|Display Type <strong>Display Technology => </strong> A number of display technologies and types used in mobile phones => TFT (Thin Film Transistor), IPS (In-Place Switching), OLED (Organic Light Emitting Diode), AMOLED (Active-Matrix Organic Light-Emitting Diode), Super AMOLED (an even advanced version of AMOLED), Resistive Touchscreen (Resistive touchscreens contain two layer of conductive material with a very small gap between them which acts as a resistance), Capacitive Touchsceen (Capacitive touchscreen technology consists of a layer of glass coated with a transparent conductor)||LED-backlit glossy widescreen Multi-Touch display with IPS technology|
|Resolution||768 x 1024 pixels|
|Display Colors <strong>Display Colors</strong> is refers to the number of different shades of colors that the screen is capable of displaying => 64K colors, 256K colors and 16 million colors, Obviously 16M is highest available range of colors and better than others.||24 bit, 16777216 colors|
|Aspect Ratio||4:3 ratio|
|Display area||(~63.3% screen-to-body ratio)|
|Pixel Density <strong>Pixel Density (PPI)</strong> is refers to the concentration of pixels on a particular display, measured in pixels per inch (ppi). Pixel density is calculated by dividing the diagonal pixel resolution of a display by its diagonal size, higher pixel density better display quality.||132 PPI density|
|Display Protection <strong>Display Protection => </strong> Gorilla Glass is a special alkali-aluminosilicate glass shield with exceptional damage resistance that helps protect mobile displays from scratches, drops, and bumps of everyday use, It is always better to go for a smartphone with Gorilla Glass for that added protection and peace of mind.||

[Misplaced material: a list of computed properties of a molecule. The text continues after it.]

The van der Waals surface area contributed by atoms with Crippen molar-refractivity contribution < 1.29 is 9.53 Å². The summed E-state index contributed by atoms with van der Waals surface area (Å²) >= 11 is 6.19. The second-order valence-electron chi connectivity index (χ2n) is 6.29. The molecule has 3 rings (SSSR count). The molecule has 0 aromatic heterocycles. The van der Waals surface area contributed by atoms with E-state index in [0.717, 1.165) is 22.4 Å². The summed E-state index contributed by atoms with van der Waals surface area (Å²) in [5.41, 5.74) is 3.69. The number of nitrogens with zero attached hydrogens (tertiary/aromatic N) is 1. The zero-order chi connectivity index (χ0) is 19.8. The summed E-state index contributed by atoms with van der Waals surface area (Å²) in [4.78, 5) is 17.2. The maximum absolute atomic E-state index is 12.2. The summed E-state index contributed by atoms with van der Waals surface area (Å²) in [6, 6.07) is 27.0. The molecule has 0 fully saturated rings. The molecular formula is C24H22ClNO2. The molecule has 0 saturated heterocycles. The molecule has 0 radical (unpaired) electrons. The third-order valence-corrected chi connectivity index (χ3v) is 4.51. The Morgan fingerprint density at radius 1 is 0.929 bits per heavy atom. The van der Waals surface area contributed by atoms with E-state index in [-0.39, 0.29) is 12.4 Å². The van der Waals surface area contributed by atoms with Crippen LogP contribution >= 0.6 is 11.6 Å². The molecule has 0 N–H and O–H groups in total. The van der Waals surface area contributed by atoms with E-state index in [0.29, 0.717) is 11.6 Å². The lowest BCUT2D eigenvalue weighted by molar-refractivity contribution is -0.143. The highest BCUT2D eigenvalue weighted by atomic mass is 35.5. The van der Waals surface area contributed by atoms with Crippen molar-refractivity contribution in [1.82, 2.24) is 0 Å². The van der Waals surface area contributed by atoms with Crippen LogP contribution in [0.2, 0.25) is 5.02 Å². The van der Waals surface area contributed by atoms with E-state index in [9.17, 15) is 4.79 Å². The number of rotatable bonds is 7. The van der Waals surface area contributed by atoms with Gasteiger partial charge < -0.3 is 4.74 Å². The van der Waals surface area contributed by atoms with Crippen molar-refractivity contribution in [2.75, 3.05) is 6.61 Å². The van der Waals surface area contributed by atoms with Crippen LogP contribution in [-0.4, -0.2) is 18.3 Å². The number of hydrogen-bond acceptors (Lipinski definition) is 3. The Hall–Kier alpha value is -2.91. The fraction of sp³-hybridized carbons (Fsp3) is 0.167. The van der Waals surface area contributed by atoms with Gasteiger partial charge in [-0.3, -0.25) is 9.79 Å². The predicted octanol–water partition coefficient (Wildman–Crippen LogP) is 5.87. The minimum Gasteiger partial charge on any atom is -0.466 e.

Oleophobic (lipophobic) coating
|Audio File Formats||
AAC (Advanced Audio Coding)
M4A (MPEG-4 Audio, .m4a)
MP3 (MPEG-2 Audio Layer II, .mp3)
WAV (Waveform Audio File Format, .wav, .wave)
|Video File Formats||
AVI (Audio Video Interleaved, .avi)
H.264 / MPEG-4 Part 10 / AVC video
QuickTime (.mov, .qt)
|3.5mm Audio jack||Yes|
|Operating System <strong>OS => </strong> Every computer system run on a base software called Operating System (OS). Operating System controls all basic operations of the computer (such as smartphone, PDAs, tablet computers and other handheld devices). The Operating System allows the user to install and run third party applications (apps), apps are used to add new functionality to the device.||iOS 4, upgradable to iOS 5.1.1|
|User Interface <strong>UI</strong> or user interface of a device is the look and feel of the on-screen menu system. How it works, its color scheme, how it responds to button presses, all of these things are part of the user interface.||Apple iOS|